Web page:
Growing Pains, Growing Gains

By Gene Duvernoy

The visionary Seattle waterfront project in a post-viaduct city
Design by the City of Seattle Office of the Waterfront

Some writers in this Ampersand clearly have not imbibed the urbanista cocktail. Growth’s tough on us here already. Its impact lopsided, hitting hardest those whose wallets are lightest.

But now replace growth — a sterile term, easy to vilify — with these: Our kids returning home; grandparents discovering a way to live without needing a car for every blessed chore, but instead walking out the door for groceries, a meal or movie; or, people coming here to make a new life just like most of us did last year, or last decade, or last generation. Just like Brandee Laird’s move to Seattle to bring her low-line parkour to the world. Only 44 percent of us were born here after all.

See. It’s not about them anymore. It’s about us, and our future neighbors, teachers and best friends. Maybe a young girl who’s just moved here, too, who will invent a new way to provide clean water to the Third World or reduce carbon or make health care affordable. A girl who will grow up and fix a problem that has stymied us for too long. Innovation, after all, happens in the lively, raucous places we call great cities. OK, we together on this?

So what do I know about cities? Let’s see, I was raised in and around outsized New York City, wondering when it ever would be completed. Later, driving a bakery truck from Bronx to Brooklyn, midnights to mornings, was like a graduate program in the urban condition. College was in Pittsburgh, when it was a gritty city of steel mills, cloistered and well-knit neighborhoods, with soot lining your windowsill every morning. Walking to early class past gin mills — we’d call them “third places” today — guys off the night shift lining up and knocking down boilermakers. Afterwards I spent a few years in Denver discovering that great cities have a duty to hold sacred surrounding landscapes and not heedlessly sprawl over and beyond. Six months in San Francisco — nice place that — and now 35 years and counting in Seattle.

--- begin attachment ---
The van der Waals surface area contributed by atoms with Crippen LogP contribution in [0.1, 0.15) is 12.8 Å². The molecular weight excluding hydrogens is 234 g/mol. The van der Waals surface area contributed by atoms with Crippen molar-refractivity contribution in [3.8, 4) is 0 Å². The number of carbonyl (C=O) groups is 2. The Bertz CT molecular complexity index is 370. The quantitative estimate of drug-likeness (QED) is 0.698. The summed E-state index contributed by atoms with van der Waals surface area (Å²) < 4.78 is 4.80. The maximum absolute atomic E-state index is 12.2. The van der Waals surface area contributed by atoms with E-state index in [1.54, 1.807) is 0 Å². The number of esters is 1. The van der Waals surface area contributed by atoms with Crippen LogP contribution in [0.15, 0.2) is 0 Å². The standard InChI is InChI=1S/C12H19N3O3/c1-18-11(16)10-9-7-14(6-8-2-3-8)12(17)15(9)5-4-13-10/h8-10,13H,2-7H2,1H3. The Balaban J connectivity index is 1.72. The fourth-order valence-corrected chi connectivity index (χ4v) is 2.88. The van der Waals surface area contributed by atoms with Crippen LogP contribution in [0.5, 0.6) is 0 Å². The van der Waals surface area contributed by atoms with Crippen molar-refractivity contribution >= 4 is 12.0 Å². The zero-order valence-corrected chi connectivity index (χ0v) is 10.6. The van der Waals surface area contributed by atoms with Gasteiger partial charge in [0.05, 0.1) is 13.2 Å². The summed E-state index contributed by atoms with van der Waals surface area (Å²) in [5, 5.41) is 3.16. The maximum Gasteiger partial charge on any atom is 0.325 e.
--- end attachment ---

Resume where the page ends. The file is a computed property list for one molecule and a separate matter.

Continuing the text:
So what do I know about cities? This: Build cities for people, and then all the rest follows. Commerce, culture, innovation, efficiency — all of it. Just start and end by building them for us — all of us. It’s that simple.

Cities are where we can live with the least earthly impact and the greatest social richness. That’s at their best. They also can be hellholes leaving you gobsmacked, bewildered and helpless. We are now relearning all this, surprised we ever forgot. But we were bedazzled by the idea they were only about big commerce, workers funneling in mornings and emptying out nights.

Sure, Keister’s Bertha is ridiculous. It deserves all he heaps on it. But when Bertha’s finally done, we’ll also finally have Seattle’s waterfront with a great, long, welcoming public space for all of us. That’s progress, with all its warts and wonders.

Losing Red Apple will leave a gaping community void. Can we grow without also bartering away our city’s soul? We must figure out how, but don’t think it’s easy. One person’s community improvement is another’s heartbreaking loss. While Kroman’s new Renton is attracting hip people, it’s also no longer the old neighborhood for some 30-year resident who just lost a third place. Not so obvious any longer is it?

But, we have progressive developers leading the way with new spaces built for people. Like Ron Sher’s adaptive reuse of the old Seward Park PCC into a bookstore and eatery — with parking space for 30 bikes on a busy day. Or Liz Dunn’s pivotal Melrose Market on Capitol Hill that changed a neighborhood. They are two city builders who put their money where their hearts are — creating communities with spirit.

All this too hard? Should we just batten down and let our countryside take the growth? Forterra put that question out there — polled 650 of our neighbors. Guess what? We all get it. We were told that directing growth to our cities is a good thing; a good thing if we also fix our affordability and transportation messes.

There’s green shoots here, too. Take a look at Schemata Workshop’s bold cohousing experiment on 12th Avenue. Or Forterra’s very own program partnering with organizations like El Centro de la Raza and the Seattle Chinatown International District Preservation and Development Authority to buy land for affordable homes, small businesses and third places. Partnerships to improve neighborhoods for those just arriving and for those with deep roots. As for transportation, three new stations opened on our LINK transit line this year and some venturesome spirits are challenging us to consider driverless cars to add capacity to our road system. Bring it on.

We love the outdoors of our Pacific Northwest. Deeply and enduringly so say those 650 we polled. So want to save our forests? Our wildlands and shorelines? Then we also need places where people want to and can afford to live. Live together, rather than sprawl. Great, livable cities and our majestic outdoors now depend on the other. Each can make the other better — or not. It’s our choice. And of everywhere I’ve lived, this place is poised to get it right.

  • Gene Duvernoy

    Gene Duvernoy is President of Forterra. He’s spent more than 30 years working on land conservation and building community, founding Forterra in 1989 in his attic. Since then he’s led the organization to national prominence by creating bold, innovative and successful programs that improve the quality of life for all residents.
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